To the extent that
you prevent an animal from living the way he or she evolved to
live, you are creating unhappiness for that animal. - Jeffrey
"We are expected to keep them out of sight."
- "meat"-chicken farmer
The fate of farmed animals since World War Two has been to be
locked up. Their fate is to be buried alive in a brown wash of
one another and one anothers' manure, sealed up in bodies and
buildings that reflect not their will but ours until we kill them
or they have the luck to die first. Their feelings are buried
inside. "Farmers" can say they don't have any feelings.
Their sound is either shrieks or silence - that and the sterile
scientistic jargon in which we've impounded them.
The Pig Who Sang to the Moon is a must read for humane
educators and for anyone who thinks that animals exploited for
food are emotionally eviscerated brainless automatons. The "farmers"
and corporations want us to think so, like the guy who wrote in
The New York Times in November, regarding industrially-raised
turkeys: "every bit of natural instinct and intelligence
has been bred out of these turkeys."
Masson takes us on a journey to meet and experience animals who
are commonly regarded as "food," before they are stupidly
hacked and squished into blobs and icky liquids packed in cellophane
and grease. He invites us to empathize with "a pig looking
up to the full moon, emitting mournful sounds much like singing,"
the exuberant rooster who having found food, "calls both
hens and chicks together to eat it while he stands like a father
and host at a banquet," the sheep who responds to his name
being called by jumping through the clover with "all four
feet a few inches off the ground at once," the goats who
so "loved to hear the sound of their hooves" on a corrugated
roof they would wait in line and take turns, the calves signaling
"to let other calves know that they are about to commence
He invites us to listen to the "penetrating piping of abandoned
ducklings," "the slow quacks between adult ducks indicating
affection," and a gander trying desperately to help his mate
with a broken wing limp over a vast plain to their southern wintering
She had set out on the long journey to the Falkland Islands by
foot. He would not leave her, so after flying for a few hundred
yards, he would alight and wait for her to catch up. He would
fly ahead, to show her the way, then return "again and again,
calling to her with his wildest and most piercing cries, urging
her to spread her wings and fly with him to their distant home."
Having gotten to know chickens and turkeys and ducks and studied
the faces of factory-farmed animals in footage and photos over
the past twenty years, I see in this image of the desperate gander
and his struggling mate a symbol of the agony in the birds and
mammals we've imprisoned "in situations where they cannot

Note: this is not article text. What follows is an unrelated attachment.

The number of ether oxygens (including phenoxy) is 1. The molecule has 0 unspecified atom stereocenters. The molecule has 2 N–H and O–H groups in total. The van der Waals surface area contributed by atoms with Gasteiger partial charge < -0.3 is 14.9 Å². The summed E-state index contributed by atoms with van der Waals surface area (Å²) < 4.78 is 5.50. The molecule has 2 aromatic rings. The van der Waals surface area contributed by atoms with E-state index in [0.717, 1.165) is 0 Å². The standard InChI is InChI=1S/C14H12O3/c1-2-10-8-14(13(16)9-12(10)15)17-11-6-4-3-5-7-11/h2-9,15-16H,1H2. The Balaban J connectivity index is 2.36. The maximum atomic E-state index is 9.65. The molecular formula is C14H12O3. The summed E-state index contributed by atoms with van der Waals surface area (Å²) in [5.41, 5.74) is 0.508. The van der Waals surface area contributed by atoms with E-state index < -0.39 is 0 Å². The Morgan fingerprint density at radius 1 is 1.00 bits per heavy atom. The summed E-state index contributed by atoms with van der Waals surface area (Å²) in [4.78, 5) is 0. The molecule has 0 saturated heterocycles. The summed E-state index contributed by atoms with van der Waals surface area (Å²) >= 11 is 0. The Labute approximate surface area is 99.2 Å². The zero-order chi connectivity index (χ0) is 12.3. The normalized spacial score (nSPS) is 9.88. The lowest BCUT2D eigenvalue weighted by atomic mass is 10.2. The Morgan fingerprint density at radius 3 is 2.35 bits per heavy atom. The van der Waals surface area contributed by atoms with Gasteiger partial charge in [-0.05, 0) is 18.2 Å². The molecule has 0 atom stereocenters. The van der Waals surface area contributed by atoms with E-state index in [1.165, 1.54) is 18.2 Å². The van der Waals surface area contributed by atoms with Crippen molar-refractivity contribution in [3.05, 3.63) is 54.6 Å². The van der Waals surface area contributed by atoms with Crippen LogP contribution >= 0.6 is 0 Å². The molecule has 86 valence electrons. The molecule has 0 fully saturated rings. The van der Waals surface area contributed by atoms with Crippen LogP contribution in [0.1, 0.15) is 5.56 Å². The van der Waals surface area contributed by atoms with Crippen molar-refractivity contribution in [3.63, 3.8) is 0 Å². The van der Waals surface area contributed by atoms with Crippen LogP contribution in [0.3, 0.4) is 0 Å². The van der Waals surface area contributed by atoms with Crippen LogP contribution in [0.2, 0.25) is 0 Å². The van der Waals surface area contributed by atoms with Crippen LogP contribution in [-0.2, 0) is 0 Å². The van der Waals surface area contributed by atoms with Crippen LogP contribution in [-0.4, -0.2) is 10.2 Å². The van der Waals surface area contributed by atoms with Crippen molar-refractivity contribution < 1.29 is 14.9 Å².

express the emotions they inherently possess" apart from
desperation, fear, loneliness, degradation and defeat. Farmed
animals carry within themselves an imprint of their "distant
Those of us who run farmed animal sanctuaries try to create places
where the animals we rescue can express many of the vital emotions
they inherently possess. If you haven't visited a farmed animal
sanctuary, but would like to, The Pig Who Sang to the Moon
takes you to several of these earth islands and tells you how
to reach them literally. It was lovely having Jeffrey Masson,
the author of When Elephants Weep and many other bestselling
books, and the award-winning filmmaker Stanley Minasian, visit
our sanctuary in preparation for the book and the marvelous film
about making the book, The Emotional World of Farm Animals
with Jeffrey Moussaieff Masson.
The Pig Who Sang to the Moon is a stirring, wryly humorous,
sorrowful and engaging book that left me wondering why, after
all Masson knows and declares - that animals cannot be humanely
raised for food, that we should stop raising them for food and
that he would not help a farmer with advice on how to raise animals
less inhumanely - he himself is not yet vegan: "From theory
to practice has not been easy for me," he confesses.
My opinion of this imposition is given in part on page 227: "Many
people who have thought about it even more deeply than I have,
like Karen Davis," Masson writes, "will not eat eggs
even when they come from the chickens on her own sanctuary and
even though they have the best life you could imagine for a chicken.
She wants people to move away from the idea that their taste has
a 'right' to be satisfied and that animals in general, and chickens
in particular, may be used to satisfy that taste."
This said, I highly recommend the book and the film. For those
who are not yet vegan, the suffering animals you meet in both
works will haunt you with their imploring question, "Why
are you doing this to me?" You will want to stop doing that
to them, and you will stop, because there are abundant vegan food
choices available to all of us, while the animals called "food"
are stripped to the bone of comfort and joy, and because, as Masson
and the film both say and show, "farm animals have the capacity
for all the deep feelings of their forebears [and] they are remarkably
similar to human beings in their ability to feel anxious, bored,
sad, lonely, or deliriously happy." What more do we have
to be told to show compassion in our diet?